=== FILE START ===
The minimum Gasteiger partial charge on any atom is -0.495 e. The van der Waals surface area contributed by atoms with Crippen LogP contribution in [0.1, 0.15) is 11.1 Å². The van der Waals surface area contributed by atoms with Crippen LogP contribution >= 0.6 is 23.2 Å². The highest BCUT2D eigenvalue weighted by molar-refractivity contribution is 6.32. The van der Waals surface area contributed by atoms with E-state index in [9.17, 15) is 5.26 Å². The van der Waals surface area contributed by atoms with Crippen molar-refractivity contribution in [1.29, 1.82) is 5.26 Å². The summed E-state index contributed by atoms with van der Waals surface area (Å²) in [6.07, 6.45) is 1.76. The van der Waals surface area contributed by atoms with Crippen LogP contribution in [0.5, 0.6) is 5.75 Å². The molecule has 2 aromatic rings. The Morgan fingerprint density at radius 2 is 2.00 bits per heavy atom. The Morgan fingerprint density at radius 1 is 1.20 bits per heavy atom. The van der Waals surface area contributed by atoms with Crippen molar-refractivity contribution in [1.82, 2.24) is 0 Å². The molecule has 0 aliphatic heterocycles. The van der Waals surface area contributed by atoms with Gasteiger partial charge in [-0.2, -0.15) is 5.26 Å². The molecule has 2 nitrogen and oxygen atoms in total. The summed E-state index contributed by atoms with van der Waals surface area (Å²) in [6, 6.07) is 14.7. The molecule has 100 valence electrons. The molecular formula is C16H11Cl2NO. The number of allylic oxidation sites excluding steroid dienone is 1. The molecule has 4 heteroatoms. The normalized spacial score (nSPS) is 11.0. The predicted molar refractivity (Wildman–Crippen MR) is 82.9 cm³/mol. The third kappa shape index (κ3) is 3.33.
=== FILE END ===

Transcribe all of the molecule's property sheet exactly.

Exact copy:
The minimum Gasteiger partial charge on any atom is -0.495 e. The van der Waals surface area contributed by atoms with Crippen LogP contribution in [0.1, 0.15) is 11.1 Å². The van der Waals surface area contributed by atoms with Crippen LogP contribution >= 0.6 is 23.2 Å². The highest BCUT2D eigenvalue weighted by molar-refractivity contribution is 6.32. The van der Waals surface area contributed by atoms with E-state index in [9.17, 15) is 5.26 Å². The van der Waals surface area contributed by atoms with Crippen molar-refractivity contribution in [1.29, 1.82) is 5.26 Å². The summed E-state index contributed by atoms with van der Waals surface area (Å²) in [6.07, 6.45) is 1.76. The van der Waals surface area contributed by atoms with Crippen LogP contribution in [0.5, 0.6) is 5.75 Å². The molecule has 2 aromatic rings. The Morgan fingerprint density at radius 2 is 2.00 bits per heavy atom. The Morgan fingerprint density at radius 1 is 1.20 bits per heavy atom. The van der Waals surface area contributed by atoms with Crippen molar-refractivity contribution in [1.82, 2.24) is 0 Å². The molecule has 0 aliphatic heterocycles. The van der Waals surface area contributed by atoms with Gasteiger partial charge in [-0.2, -0.15) is 5.26 Å². The molecule has 2 nitrogen and oxygen atoms in total. The summed E-state index contributed by atoms with van der Waals surface area (Å²) in [6, 6.07) is 14.7. The molecule has 100 valence electrons. The molecular formula is C16H11Cl2NO. The number of allylic oxidation sites excluding steroid dienone is 1. The molecule has 4 heteroatoms. The normalized spacial score (nSPS) is 11.0. The predicted molar refractivity (Wildman–Crippen MR) is 82.9 cm³/mol. The third kappa shape index (κ3) is 3.33.